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New Brückner finishing machinery for Thai knitter Print
Wednesday, 25 January 2017

Leonberg - Thai knitwear manufacturer Nan Yang says its vertically integrated manufacturing operation is benefitting from the installation of a new Power-Frame stenter from German textile machinery specialist Bruckner.

Describing itself as one of the largest vertically integrated apparel companies in Asia, the company is engaged in manufacturing and marketing readymade knitted garments, knitted fabrics and cotton yarn.

Operations cover the supply of T-shirts, polo shirts, night shirts, pyjamas, leggings, shorts, sportswear and two piece sets using a range of yarns including cotton and cotton blends with elastane or viscose. Stripes and prints are also possible with the company supplying leading brands including Nike, Uniqlo, Lotus, Under Armour and Adidas.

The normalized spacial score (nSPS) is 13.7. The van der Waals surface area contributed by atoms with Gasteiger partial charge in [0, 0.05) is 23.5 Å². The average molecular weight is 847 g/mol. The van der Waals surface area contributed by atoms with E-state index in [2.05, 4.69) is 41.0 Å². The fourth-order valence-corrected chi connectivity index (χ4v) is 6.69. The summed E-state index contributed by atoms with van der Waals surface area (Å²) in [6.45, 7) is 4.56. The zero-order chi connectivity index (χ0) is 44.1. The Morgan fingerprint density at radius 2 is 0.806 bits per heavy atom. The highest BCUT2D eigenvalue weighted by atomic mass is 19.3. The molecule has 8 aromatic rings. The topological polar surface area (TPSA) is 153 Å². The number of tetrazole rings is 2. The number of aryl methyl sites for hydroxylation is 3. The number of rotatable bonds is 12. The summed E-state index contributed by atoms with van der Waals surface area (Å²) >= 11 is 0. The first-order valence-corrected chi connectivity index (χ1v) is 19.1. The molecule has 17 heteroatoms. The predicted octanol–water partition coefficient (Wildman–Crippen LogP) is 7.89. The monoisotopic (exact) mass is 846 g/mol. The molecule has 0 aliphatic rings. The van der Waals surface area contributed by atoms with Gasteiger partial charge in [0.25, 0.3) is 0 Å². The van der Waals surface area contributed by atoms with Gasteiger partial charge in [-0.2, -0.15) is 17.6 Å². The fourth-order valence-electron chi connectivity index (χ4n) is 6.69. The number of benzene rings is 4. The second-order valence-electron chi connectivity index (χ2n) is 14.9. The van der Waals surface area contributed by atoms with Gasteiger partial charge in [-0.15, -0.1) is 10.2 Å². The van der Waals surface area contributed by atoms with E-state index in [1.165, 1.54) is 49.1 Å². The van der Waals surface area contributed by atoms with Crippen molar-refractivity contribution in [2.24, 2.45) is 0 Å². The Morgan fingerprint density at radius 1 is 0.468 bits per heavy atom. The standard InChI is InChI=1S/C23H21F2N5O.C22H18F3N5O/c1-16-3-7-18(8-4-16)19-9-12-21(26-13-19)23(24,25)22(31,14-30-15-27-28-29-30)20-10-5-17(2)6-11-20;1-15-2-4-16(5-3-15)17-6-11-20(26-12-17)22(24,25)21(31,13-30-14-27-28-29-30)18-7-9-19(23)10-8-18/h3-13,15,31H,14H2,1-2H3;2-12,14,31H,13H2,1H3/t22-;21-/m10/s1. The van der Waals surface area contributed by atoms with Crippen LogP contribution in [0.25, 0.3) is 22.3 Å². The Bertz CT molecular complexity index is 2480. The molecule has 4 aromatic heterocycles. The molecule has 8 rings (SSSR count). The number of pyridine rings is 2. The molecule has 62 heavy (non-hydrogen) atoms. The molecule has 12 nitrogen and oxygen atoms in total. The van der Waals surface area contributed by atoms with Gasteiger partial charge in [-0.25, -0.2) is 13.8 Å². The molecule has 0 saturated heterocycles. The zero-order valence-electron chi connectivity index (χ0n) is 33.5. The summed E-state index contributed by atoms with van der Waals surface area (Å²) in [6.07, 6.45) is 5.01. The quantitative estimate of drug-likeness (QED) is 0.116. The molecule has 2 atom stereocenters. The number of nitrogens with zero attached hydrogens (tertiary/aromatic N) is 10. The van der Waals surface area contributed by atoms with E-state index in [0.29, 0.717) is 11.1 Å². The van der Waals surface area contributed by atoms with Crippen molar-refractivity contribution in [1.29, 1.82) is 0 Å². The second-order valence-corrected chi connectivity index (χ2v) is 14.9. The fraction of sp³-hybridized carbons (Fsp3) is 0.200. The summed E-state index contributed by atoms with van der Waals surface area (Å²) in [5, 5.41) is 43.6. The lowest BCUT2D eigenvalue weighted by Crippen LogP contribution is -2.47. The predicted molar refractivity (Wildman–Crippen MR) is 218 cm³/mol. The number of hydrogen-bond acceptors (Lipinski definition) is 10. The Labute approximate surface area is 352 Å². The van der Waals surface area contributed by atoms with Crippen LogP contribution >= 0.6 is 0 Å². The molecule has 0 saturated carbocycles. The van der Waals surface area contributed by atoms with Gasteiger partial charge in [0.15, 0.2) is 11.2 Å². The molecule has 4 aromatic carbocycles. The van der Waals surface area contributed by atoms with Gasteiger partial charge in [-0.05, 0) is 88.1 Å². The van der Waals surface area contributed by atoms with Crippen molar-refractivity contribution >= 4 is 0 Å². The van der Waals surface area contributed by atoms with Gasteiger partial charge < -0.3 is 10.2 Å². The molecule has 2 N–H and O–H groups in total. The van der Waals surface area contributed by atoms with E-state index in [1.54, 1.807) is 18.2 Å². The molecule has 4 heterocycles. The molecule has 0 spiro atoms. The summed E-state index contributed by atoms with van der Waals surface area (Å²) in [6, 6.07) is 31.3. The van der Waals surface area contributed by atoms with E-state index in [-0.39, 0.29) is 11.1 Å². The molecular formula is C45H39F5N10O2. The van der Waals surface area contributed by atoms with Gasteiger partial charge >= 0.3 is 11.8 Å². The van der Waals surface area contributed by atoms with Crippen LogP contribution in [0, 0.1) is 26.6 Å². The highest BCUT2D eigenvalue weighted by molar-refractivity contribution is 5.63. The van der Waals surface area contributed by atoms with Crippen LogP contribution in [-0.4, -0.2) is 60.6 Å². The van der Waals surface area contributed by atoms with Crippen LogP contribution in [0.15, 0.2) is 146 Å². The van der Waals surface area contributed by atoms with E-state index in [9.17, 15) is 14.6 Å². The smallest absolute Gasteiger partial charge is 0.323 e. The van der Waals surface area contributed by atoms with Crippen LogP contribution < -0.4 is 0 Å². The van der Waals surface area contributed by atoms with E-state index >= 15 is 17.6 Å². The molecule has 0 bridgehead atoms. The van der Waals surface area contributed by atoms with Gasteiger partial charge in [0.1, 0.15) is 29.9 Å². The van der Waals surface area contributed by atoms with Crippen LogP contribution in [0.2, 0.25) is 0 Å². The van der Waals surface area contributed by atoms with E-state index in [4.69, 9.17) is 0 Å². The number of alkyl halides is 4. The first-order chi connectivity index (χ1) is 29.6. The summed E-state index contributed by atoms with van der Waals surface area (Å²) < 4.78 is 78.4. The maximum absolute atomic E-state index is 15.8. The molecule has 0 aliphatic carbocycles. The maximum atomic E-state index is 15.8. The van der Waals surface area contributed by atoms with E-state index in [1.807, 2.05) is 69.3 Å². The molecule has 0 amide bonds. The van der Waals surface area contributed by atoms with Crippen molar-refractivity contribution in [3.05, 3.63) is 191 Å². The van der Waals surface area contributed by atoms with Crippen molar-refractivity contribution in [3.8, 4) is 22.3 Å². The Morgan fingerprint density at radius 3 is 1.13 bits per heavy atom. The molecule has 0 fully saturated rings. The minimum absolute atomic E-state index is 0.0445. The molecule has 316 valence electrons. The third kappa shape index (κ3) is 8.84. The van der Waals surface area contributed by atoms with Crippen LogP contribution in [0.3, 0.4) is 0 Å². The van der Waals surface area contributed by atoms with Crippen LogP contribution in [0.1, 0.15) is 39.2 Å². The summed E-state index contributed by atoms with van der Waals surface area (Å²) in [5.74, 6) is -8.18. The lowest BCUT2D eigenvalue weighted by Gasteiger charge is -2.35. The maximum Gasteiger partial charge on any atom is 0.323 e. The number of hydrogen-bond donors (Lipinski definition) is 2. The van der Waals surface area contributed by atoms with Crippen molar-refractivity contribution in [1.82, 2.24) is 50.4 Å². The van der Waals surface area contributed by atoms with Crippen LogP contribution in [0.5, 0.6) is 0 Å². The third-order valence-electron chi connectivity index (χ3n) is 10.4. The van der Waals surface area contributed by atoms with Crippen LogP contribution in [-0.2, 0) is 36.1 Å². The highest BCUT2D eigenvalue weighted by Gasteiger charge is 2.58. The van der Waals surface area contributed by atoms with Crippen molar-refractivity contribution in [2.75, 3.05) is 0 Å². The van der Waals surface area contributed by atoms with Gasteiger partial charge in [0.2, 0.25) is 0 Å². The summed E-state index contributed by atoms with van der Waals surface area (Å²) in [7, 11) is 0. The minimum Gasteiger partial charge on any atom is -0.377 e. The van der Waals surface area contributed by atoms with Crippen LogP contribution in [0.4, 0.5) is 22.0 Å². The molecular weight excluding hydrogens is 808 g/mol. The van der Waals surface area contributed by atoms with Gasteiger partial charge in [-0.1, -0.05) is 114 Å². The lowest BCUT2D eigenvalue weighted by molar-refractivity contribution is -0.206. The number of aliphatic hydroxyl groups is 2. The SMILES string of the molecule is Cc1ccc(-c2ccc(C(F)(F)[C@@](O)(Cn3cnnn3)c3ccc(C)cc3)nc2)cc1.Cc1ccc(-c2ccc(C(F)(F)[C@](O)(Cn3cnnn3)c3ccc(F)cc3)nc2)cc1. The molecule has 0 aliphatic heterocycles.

Nan Yang produces 20,000 million tonnes of yarn per year and operates 425 circular knitting machines producing 20,000 million tonnes of fabrics per year.

Garment manufacturing facilities in Thailand and Laos produce 31 million pieces of readymade knitted apparel each year. The company also recently set up a new garment unit in Vietnam with a capacity to produce 18 million pieces per year when it comes online later this year.

Most of the Nan Yang's textile machinery is sourced from high-end manufacturers in Germany, Japan, US, Italy, Taiwan and Switzerland which the company says ensures a fast and efficient production line, reduction of costs, optimum equipment utilization and reduced manpower.

The latest addition to this fleet of machinery is a Brückner stenter for heat-setting operations. The technology offers a high drying performance in combination with a very homogeneous air flow and temperature distribution because of the alternatingly arranged thermo zones and the proven split-flow design with separately adjustable upper and lower air. According to Bruckner, Nan Yang was also attracted by the reproducible finishing results and the robust design ensuring a long service life of the machines.